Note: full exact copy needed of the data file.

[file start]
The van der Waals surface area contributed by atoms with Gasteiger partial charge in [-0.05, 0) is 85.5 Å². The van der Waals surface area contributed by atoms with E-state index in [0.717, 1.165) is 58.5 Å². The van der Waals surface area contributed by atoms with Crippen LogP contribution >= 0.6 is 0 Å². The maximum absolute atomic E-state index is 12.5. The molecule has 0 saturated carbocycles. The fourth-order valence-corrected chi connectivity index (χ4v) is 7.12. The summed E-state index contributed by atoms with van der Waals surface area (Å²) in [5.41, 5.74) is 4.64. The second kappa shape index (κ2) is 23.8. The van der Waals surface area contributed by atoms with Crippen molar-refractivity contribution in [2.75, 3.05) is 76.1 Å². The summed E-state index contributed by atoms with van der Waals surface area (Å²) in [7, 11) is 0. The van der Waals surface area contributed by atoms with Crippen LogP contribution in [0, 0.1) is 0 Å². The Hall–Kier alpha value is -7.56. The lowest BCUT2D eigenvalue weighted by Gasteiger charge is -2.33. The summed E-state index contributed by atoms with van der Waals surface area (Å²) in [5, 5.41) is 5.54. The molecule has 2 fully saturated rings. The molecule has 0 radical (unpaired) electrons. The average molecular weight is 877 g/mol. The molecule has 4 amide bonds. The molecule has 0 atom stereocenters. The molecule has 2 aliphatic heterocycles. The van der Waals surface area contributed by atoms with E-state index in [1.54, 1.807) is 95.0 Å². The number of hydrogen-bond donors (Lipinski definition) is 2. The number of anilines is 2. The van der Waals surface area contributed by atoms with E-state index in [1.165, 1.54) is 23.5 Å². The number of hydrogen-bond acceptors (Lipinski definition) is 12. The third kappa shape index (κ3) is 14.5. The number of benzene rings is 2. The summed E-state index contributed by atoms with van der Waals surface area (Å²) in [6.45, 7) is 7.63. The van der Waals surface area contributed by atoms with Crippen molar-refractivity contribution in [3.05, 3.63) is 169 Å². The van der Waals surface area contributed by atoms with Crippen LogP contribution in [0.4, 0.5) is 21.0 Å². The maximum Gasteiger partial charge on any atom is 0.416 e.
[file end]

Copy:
The van der Waals surface area contributed by atoms with Gasteiger partial charge in [-0.05, 0) is 85.5 Å². The van der Waals surface area contributed by atoms with E-state index in [0.717, 1.165) is 58.5 Å². The van der Waals surface area contributed by atoms with Crippen LogP contribution >= 0.6 is 0 Å². The maximum absolute atomic E-state index is 12.5. The molecule has 0 saturated carbocycles. The fourth-order valence-corrected chi connectivity index (χ4v) is 7.12. The summed E-state index contributed by atoms with van der Waals surface area (Å²) in [5.41, 5.74) is 4.64. The second kappa shape index (κ2) is 23.8. The van der Waals surface area contributed by atoms with Crippen molar-refractivity contribution in [2.75, 3.05) is 76.1 Å². The summed E-state index contributed by atoms with van der Waals surface area (Å²) in [7, 11) is 0. The van der Waals surface area contributed by atoms with Crippen LogP contribution in [0, 0.1) is 0 Å². The Hall–Kier alpha value is -7.56. The lowest BCUT2D eigenvalue weighted by Gasteiger charge is -2.33. The summed E-state index contributed by atoms with van der Waals surface area (Å²) in [5, 5.41) is 5.54. The molecule has 2 fully saturated rings. The molecule has 0 radical (unpaired) electrons. The average molecular weight is 877 g/mol. The molecule has 4 amide bonds. The molecule has 0 atom stereocenters. The molecule has 2 aliphatic heterocycles. The van der Waals surface area contributed by atoms with E-state index in [1.54, 1.807) is 95.0 Å². The number of hydrogen-bond donors (Lipinski definition) is 2. The number of anilines is 2. The van der Waals surface area contributed by atoms with E-state index in [1.165, 1.54) is 23.5 Å². The number of hydrogen-bond acceptors (Lipinski definition) is 12. The third kappa shape index (κ3) is 14.5. The number of benzene rings is 2. The summed E-state index contributed by atoms with van der Waals surface area (Å²) in [6.45, 7) is 7.63. The van der Waals surface area contributed by atoms with Crippen molar-refractivity contribution in [3.05, 3.63) is 169 Å². The van der Waals surface area contributed by atoms with Crippen LogP contribution in [0.4, 0.5) is 21.0 Å². The maximum Gasteiger partial charge on any atom is 0.416 e.